The sooner you get started, the sooner you can start taking advantage of compounding interest, i.e.., the returns on investments in your account will be reinvested and generate returns of their own. The sooner you begin saving for retirement, the longer the power of compounding can help you to grow your savings. Let’s compare two examples:
Briana saves $50 per paycheck for 20 years: Growing at 7% per year on average, they’ll have invested $24,100. With returns, that total could be more than $52,000.
Chris saves $50 per paycheck for 30 years: Growing at 7% per year on average, he’ll have invested $36,100. With returns, that total could be worth nearly $123,000.
2. Move beyond checking/savings.
Not all retirement savings tools are created equal. Some definitely give more advantages than others. Anything that offers the ability to invest opens the opportunity to grow when the market grows, which could be at a pace faster than inflation. Far too many people are relying on checking/savings accounts as a primary tool to help them save for retirement. The low interest rates in recent years actually mean that the value of your money won’t keep pace with inflation (i.e., could lose value over time).
3. Keep your money working.
What really matters though is that you set a long-term investment strategy (we can help with that through using any of our model portfolios offered through our built-in digital investment education) and then put your retirement savings on auto-pilot. It can be tempting to pull money out of the market, especially when you see swings up and down. History shows that the best thing to do has been to leave it in place.
4. Automate your savings.
One of the best features of a 401(k) is that it can help you make it easy to keep putting money away to build up your retirement savings. Each paycheck is an opportunity to add a little bit more.
Good news: It’s easy to start your Human Interest 401(k). In roughly 5 minutes, you can be on your way to securing your financial future. You can find out more details about your company’s 401(k) plan in the Documents tab at app.humaninterest.com.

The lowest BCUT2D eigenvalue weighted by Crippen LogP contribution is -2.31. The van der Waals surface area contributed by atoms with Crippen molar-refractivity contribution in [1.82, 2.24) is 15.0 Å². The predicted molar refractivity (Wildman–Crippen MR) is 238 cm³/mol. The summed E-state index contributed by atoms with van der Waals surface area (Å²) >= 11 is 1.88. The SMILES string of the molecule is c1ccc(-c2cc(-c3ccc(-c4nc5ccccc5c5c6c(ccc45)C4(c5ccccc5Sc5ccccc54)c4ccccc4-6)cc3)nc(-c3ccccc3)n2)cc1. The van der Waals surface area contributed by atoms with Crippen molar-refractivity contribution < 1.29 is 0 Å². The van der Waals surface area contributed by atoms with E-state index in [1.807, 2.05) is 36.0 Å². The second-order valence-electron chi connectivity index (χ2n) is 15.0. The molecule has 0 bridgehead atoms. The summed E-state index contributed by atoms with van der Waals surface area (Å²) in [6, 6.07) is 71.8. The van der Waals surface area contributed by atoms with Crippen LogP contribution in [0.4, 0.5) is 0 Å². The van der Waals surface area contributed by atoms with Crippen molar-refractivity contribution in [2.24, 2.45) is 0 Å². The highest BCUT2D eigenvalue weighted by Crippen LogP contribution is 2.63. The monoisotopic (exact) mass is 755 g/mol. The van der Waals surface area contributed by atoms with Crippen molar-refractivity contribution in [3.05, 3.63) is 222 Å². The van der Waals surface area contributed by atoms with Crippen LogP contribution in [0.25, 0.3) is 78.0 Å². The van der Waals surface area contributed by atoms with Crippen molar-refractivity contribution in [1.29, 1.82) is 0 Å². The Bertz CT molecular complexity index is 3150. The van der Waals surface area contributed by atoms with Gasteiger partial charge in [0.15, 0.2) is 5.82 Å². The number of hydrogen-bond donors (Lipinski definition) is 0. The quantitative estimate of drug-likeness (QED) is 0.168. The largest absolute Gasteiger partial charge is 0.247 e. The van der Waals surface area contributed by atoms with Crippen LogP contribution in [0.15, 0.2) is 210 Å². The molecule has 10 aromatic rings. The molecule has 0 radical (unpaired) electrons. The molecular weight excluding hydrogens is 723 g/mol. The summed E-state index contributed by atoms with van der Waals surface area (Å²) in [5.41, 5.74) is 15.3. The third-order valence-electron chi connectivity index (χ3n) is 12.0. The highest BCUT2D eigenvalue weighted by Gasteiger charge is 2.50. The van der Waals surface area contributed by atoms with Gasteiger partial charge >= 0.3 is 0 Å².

If you have some savings but not enough… tips to help you accelerate your savings
1. Make sure you’re maxing out your employer match.
Does your employer offer a match? If so, are you contributing what you need in order to max out your match? Do the math to figure out what you need to contribute in order to get the max available match. You don’t want to leave any money on the table! To do the math, look up details about the matching formula in the Documents section when you log into app.humaninterest.com.
2. Do a plus 1 (or 2).
Try to increase your contributions by 1% of your annual pay in the next month. If you get a bump in your pay, increase your contribution by another 1-2% on top of that. Here’s what a small increase could look like:
|Annual pay||Contribution rate||Contribution (per pay period)*||Balance at retirement (contributions + Interest*)|
*Rounded; Assuming 7% return annually, on average, compounding monthly that’s invested for 30 years, and two pay periods per month.
3. Consider opening an IRA.
If you’re feeling behind and you’re able to max out your 401(k), you can look into an IRA where you can squirrel away another $6,000 (pre-tax or post-tax, if you qualify) per year. The deadline to contribute to an IRA is the same deadline for filing your tax return, e.g. April 15, 2022, for the year 2020. The tax benefits (i.e., the deduction you could tax on your tax return) may be limited if you (and your spouse, if you’re married) have access to a retirement plan through work.
Your 401(k) and your relationship… tips no matter what your status is
If you’re in a couple
Planning one retirement is hard enough. Planning for two introduces new complexity: Will you retire at the same time or stagger? Are you optimizing your collective Social Security benefits? What if one of you needs caregiving? This is a topic worthy of a guide itself, but here are a few short considerations to help get you started: